Wednesday, May 20, 2015

Violent Jelly. Not a typo.

For some god-forsaken-reason, I decided to make violet jelly last night. I've never made jelly before, and as I said to John at the end of this endeavor,

"As far as I'm concerned, the only reason I'm ever canning again is in the face of certain starvation." 

Because, for real. It is so hard/annoying/has a lot of steps. Also, the recipe I followed weas clearly written by a dyslexic schizophrenic, which made it SO HARD to follow the instructions!!! (Granted, I was also kind of sleep deprived and pretty hungry, but let's just assume she's certifiable instead...)

Oh my god.

That said, there is a certain satisfaction is making your own jelly, and now I've got enough of it to wait out the apocalypse, if and when it comes. So that's good news.

Here's the recipe I followed:

You will need:
2 heaping cups of fresh violet petals (see note below)
2 C boiling wter
1/4 C well-strained, clear lemon juice
4 C sugar
3 oz liquid pectin (Certo)

NOTE: Look for fully opened flowers, not partially opened buds, for better

color and more intense flavor. The violets you want are the wild violets that grow in many parts of the world - there are many varieties, hopefully some are accessible to you. Please choose violets that have NOT been sprayed. )

Wash petals well, drain and place in heat-proof glass or nonreactive bowl. Pour boiling water over petals and let steep from 30 minutes to 24
hours. It usually takes about two hours for violets. Strain through a fine sieve, reserving the clear, purplish liquid or infusion. If not using
immediately, refrigerate up to 24 hours.

Place jars and lids on rack in pan or stockpot deep enough to cover them with about two inches of water, bring to a boil, then reduce heat to a simmer, keeping the jars hot until ready to fill.

To make the jelly, stir lemon juice and sugar into reserved infusion in a two-quart nonreactive or stainless steel pan. Bring to a full rolling boil that cannot be stirred down. Add the liquid pectin and continue to boil two minutes, skimming any foam that may rise to the surface.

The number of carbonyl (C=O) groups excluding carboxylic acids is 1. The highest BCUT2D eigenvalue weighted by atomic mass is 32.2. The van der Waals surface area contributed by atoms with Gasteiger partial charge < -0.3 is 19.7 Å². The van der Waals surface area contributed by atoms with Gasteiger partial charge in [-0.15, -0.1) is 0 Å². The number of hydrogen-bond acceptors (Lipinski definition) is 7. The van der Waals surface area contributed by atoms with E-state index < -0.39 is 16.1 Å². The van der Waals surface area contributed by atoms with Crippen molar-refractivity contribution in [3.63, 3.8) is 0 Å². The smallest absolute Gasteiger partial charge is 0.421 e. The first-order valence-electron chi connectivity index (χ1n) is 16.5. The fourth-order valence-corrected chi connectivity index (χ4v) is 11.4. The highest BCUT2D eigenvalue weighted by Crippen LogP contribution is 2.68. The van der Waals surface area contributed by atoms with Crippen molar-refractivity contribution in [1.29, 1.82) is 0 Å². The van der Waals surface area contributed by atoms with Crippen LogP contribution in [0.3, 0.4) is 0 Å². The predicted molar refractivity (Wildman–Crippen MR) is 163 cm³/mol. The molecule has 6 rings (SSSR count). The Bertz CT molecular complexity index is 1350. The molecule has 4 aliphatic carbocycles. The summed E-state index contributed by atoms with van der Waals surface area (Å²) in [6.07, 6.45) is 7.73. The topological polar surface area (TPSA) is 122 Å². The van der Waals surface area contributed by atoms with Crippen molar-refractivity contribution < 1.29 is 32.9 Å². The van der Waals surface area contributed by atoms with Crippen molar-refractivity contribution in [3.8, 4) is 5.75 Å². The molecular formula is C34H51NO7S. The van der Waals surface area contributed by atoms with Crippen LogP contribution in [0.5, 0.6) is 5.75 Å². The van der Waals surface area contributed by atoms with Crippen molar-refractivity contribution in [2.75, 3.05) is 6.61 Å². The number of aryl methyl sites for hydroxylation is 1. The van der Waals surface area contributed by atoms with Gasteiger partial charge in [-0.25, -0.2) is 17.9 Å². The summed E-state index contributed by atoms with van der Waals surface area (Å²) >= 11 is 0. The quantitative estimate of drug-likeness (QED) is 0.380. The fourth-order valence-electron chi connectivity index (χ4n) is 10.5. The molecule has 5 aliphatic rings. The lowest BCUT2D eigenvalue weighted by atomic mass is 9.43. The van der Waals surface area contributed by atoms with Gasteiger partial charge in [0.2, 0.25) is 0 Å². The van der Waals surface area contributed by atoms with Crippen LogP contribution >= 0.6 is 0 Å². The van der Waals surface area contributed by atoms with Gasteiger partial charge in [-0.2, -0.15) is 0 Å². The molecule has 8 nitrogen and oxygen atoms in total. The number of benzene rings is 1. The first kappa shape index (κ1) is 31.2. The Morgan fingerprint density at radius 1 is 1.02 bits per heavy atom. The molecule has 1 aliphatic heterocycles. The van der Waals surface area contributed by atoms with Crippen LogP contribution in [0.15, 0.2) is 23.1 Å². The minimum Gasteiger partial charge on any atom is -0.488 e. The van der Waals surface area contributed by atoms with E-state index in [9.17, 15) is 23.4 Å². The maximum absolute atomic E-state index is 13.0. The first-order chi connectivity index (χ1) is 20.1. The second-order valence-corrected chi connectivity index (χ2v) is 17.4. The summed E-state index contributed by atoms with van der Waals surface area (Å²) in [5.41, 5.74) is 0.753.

Ladle quickly into jars to within about 1/8 inch from the top; clean each rim and threads of the jar as it's filled, and place flat lid and ring on each before filling the next.Place the jars in a hot-water canning bath and boil for 10 minutes (or the appropriate time for your area). After canning, carefully check to make sure the lids have all sealed. 
Sealed jars will last up to one year in a cool, dark place. Put any unsealed jelly in the refrigerator. it should keep about three weeks. Makes four or five half-pint jars. The flavor and color will vary somewhat due to growing conditions and season - that is part of the joy of working with plants, is the endless variety! The taste is delicate, green/floral.

If you've had the misfortune of making jelly before, you might feel like these directions are relatively straightforward. However, if you don't know what "a hot-water canning bath" is, essentially these directions read a little like, "Make it." and then "Cook it." And you have no idea why you've been simmering your empty jars in two inches of water, which is not what I was supposed to be doing. Maybe I'm just a bad instruction-follower. Let's assume the blame lands on me, because this lovely, earthy "Prairieland Herb" lady probably doesn't deserve my ire. 

Either way, I came away with some pretty tasty jelly, and you can bet your bonnet, if you come anywhere near my house in the next few weeks, you're leaving with a jar of jelly in hand. And yes, oddly I did just have those pretty little canning labels in my cabinet. I don't know why, but I do know that it has fueled my believe that I really should never throw anything away. 

You just never know when you're going to need decorative canning labels! 

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